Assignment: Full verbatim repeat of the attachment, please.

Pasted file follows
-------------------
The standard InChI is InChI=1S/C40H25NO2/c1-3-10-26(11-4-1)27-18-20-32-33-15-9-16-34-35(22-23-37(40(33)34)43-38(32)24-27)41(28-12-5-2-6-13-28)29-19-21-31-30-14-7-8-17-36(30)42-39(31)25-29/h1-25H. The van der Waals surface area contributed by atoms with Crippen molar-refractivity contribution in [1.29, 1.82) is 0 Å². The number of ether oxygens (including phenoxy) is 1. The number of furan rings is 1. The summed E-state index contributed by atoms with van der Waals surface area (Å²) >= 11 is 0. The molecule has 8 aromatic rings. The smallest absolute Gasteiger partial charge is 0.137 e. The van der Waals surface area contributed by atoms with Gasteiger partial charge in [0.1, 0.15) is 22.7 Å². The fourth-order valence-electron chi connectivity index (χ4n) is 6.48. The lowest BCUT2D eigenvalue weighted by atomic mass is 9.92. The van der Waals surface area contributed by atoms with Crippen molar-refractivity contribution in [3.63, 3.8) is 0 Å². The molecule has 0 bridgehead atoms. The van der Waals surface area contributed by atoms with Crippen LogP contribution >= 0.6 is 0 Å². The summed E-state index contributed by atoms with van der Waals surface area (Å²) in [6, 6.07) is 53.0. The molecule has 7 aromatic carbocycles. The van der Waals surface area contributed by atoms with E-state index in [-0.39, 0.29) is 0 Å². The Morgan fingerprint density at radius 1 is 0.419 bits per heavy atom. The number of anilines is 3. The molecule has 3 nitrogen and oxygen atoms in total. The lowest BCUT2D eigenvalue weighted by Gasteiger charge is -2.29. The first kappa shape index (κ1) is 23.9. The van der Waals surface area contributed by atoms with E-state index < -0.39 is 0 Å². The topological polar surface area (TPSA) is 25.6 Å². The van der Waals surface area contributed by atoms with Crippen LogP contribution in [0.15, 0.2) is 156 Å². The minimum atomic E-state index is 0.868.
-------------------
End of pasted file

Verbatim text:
The standard InChI is InChI=1S/C40H25NO2/c1-3-10-26(11-4-1)27-18-20-32-33-15-9-16-34-35(22-23-37(40(33)34)43-38(32)24-27)41(28-12-5-2-6-13-28)29-19-21-31-30-14-7-8-17-36(30)42-39(31)25-29/h1-25H. The van der Waals surface area contributed by atoms with Crippen molar-refractivity contribution in [1.29, 1.82) is 0 Å². The number of ether oxygens (including phenoxy) is 1. The number of furan rings is 1. The summed E-state index contributed by atoms with van der Waals surface area (Å²) >= 11 is 0. The molecule has 8 aromatic rings. The smallest absolute Gasteiger partial charge is 0.137 e. The van der Waals surface area contributed by atoms with Gasteiger partial charge in [0.1, 0.15) is 22.7 Å². The fourth-order valence-electron chi connectivity index (χ4n) is 6.48. The lowest BCUT2D eigenvalue weighted by atomic mass is 9.92. The van der Waals surface area contributed by atoms with Crippen molar-refractivity contribution in [3.63, 3.8) is 0 Å². The molecule has 0 bridgehead atoms. The van der Waals surface area contributed by atoms with Crippen LogP contribution >= 0.6 is 0 Å². The summed E-state index contributed by atoms with van der Waals surface area (Å²) in [6, 6.07) is 53.0. The molecule has 7 aromatic carbocycles. The van der Waals surface area contributed by atoms with E-state index in [-0.39, 0.29) is 0 Å². The Morgan fingerprint density at radius 1 is 0.419 bits per heavy atom. The number of anilines is 3. The molecule has 3 nitrogen and oxygen atoms in total. The lowest BCUT2D eigenvalue weighted by Gasteiger charge is -2.29. The first kappa shape index (κ1) is 23.9. The van der Waals surface area contributed by atoms with E-state index < -0.39 is 0 Å². The topological polar surface area (TPSA) is 25.6 Å². The van der Waals surface area contributed by atoms with Crippen LogP contribution in [0.15, 0.2) is 156 Å². The minimum atomic E-state index is 0.868.